Woodshop dust collection is a mysterious topic for many woodworkers, but we at WWGOA like to approach it in very simple terms that we can all understand. When contemplating woodshop dust collection, the first question that many woodworkers as is “Do I really need a dedicated dust collector? Can’t I just use a shop vacuum that I already have?” That is a fair question; both tools are designed to suck air quickly and capture debris in a bag or container. Why not just hook a big shop vacuum up to a duct system that connects to all of your tools? Wouldn’t that constitute a sufficient shop dust collection system?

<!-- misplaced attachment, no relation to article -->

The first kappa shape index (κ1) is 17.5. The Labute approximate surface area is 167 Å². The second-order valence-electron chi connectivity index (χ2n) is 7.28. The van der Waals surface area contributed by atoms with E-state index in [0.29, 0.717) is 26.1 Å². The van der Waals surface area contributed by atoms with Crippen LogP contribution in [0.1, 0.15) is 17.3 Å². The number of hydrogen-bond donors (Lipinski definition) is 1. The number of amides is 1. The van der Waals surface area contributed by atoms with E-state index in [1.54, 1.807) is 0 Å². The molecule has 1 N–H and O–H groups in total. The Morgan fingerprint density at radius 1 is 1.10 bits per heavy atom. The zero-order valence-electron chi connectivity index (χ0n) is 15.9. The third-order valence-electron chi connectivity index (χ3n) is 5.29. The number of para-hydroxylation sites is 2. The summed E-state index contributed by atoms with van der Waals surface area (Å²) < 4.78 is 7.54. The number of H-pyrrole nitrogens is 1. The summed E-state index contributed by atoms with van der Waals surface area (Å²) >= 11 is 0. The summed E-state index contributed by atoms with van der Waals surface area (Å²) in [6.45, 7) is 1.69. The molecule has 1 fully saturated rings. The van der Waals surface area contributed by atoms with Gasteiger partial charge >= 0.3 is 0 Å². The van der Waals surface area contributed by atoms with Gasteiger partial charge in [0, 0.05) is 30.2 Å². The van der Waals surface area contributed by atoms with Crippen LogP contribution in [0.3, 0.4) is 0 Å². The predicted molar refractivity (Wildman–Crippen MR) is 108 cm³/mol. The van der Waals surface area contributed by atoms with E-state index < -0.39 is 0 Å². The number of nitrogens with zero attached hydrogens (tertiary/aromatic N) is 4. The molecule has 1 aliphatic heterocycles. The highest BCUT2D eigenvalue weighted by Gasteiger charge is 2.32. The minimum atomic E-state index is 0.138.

Two different animals. A dust collector and a shop vacuum might seem similar at the surface, but they are actually designed to perform quite differently. One is designed for moving air at high pressure, and the other is designed to move air quickly in large volumes, and it is beneficial to understand the difference.
When to use one vs. the other? There are certain tasks that a dust collector will be better for, and other tasks where a dust collector would be a better choice. Choosing the right one for a given application requires a good understanding of the intended purpose of each tool.
What if you can only have one? If you have a shop full of large dust producing power tools, and you want to standardize on a single woodshop dust collection solution, then it makes sense to invest in the best dust collector that you can afford. But if you have both and want to take advantage of the capabilities of each one, then George will help you make a good decision as to how to position each tool as part of your overall woodshop dust collection system.